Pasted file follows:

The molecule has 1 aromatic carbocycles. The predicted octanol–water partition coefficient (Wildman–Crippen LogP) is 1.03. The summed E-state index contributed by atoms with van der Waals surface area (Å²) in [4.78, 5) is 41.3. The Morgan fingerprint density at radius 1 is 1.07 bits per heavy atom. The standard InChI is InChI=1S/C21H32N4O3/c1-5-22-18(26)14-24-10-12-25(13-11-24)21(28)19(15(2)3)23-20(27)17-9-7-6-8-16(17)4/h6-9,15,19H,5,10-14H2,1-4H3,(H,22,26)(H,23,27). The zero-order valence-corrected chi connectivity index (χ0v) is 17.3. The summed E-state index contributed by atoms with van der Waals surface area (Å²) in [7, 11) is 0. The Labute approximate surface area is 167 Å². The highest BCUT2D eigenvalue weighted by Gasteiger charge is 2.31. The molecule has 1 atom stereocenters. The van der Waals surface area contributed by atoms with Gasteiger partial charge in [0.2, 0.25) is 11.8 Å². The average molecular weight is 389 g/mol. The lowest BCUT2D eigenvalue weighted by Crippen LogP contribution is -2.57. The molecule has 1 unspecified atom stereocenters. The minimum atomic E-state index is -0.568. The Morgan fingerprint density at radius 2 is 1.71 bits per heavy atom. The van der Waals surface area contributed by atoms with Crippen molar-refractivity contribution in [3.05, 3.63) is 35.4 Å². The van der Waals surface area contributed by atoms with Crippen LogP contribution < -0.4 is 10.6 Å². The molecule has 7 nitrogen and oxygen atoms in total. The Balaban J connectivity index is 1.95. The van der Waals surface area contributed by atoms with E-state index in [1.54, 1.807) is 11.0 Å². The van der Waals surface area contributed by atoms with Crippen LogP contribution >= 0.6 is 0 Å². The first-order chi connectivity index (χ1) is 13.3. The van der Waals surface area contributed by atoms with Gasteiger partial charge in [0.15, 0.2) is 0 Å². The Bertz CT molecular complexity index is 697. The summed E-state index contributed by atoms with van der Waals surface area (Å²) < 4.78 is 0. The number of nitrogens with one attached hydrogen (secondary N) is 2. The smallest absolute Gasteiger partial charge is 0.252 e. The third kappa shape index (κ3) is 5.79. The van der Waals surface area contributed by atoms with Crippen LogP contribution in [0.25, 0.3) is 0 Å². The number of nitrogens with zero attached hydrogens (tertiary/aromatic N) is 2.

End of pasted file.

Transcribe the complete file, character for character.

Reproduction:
The molecule has 1 aromatic carbocycles. The predicted octanol–water partition coefficient (Wildman–Crippen LogP) is 1.03. The summed E-state index contributed by atoms with van der Waals surface area (Å²) in [4.78, 5) is 41.3. The Morgan fingerprint density at radius 1 is 1.07 bits per heavy atom. The standard InChI is InChI=1S/C21H32N4O3/c1-5-22-18(26)14-24-10-12-25(13-11-24)21(28)19(15(2)3)23-20(27)17-9-7-6-8-16(17)4/h6-9,15,19H,5,10-14H2,1-4H3,(H,22,26)(H,23,27). The zero-order valence-corrected chi connectivity index (χ0v) is 17.3. The summed E-state index contributed by atoms with van der Waals surface area (Å²) in [7, 11) is 0. The Labute approximate surface area is 167 Å². The highest BCUT2D eigenvalue weighted by Gasteiger charge is 2.31. The molecule has 1 atom stereocenters. The van der Waals surface area contributed by atoms with Gasteiger partial charge in [0.2, 0.25) is 11.8 Å². The average molecular weight is 389 g/mol. The lowest BCUT2D eigenvalue weighted by Crippen LogP contribution is -2.57. The molecule has 1 unspecified atom stereocenters. The minimum atomic E-state index is -0.568. The Morgan fingerprint density at radius 2 is 1.71 bits per heavy atom. The van der Waals surface area contributed by atoms with Crippen molar-refractivity contribution in [3.05, 3.63) is 35.4 Å². The van der Waals surface area contributed by atoms with Crippen LogP contribution < -0.4 is 10.6 Å². The molecule has 7 nitrogen and oxygen atoms in total. The Balaban J connectivity index is 1.95. The van der Waals surface area contributed by atoms with E-state index in [1.54, 1.807) is 11.0 Å². The van der Waals surface area contributed by atoms with Crippen LogP contribution >= 0.6 is 0 Å². The first-order chi connectivity index (χ1) is 13.3. The van der Waals surface area contributed by atoms with Gasteiger partial charge in [0.15, 0.2) is 0 Å². The Bertz CT molecular complexity index is 697. The summed E-state index contributed by atoms with van der Waals surface area (Å²) < 4.78 is 0. The number of nitrogens with one attached hydrogen (secondary N) is 2. The smallest absolute Gasteiger partial charge is 0.252 e. The third kappa shape index (κ3) is 5.79. The van der Waals surface area contributed by atoms with Crippen LogP contribution in [0.25, 0.3) is 0 Å². The number of nitrogens with zero attached hydrogens (tertiary/aromatic N) is 2.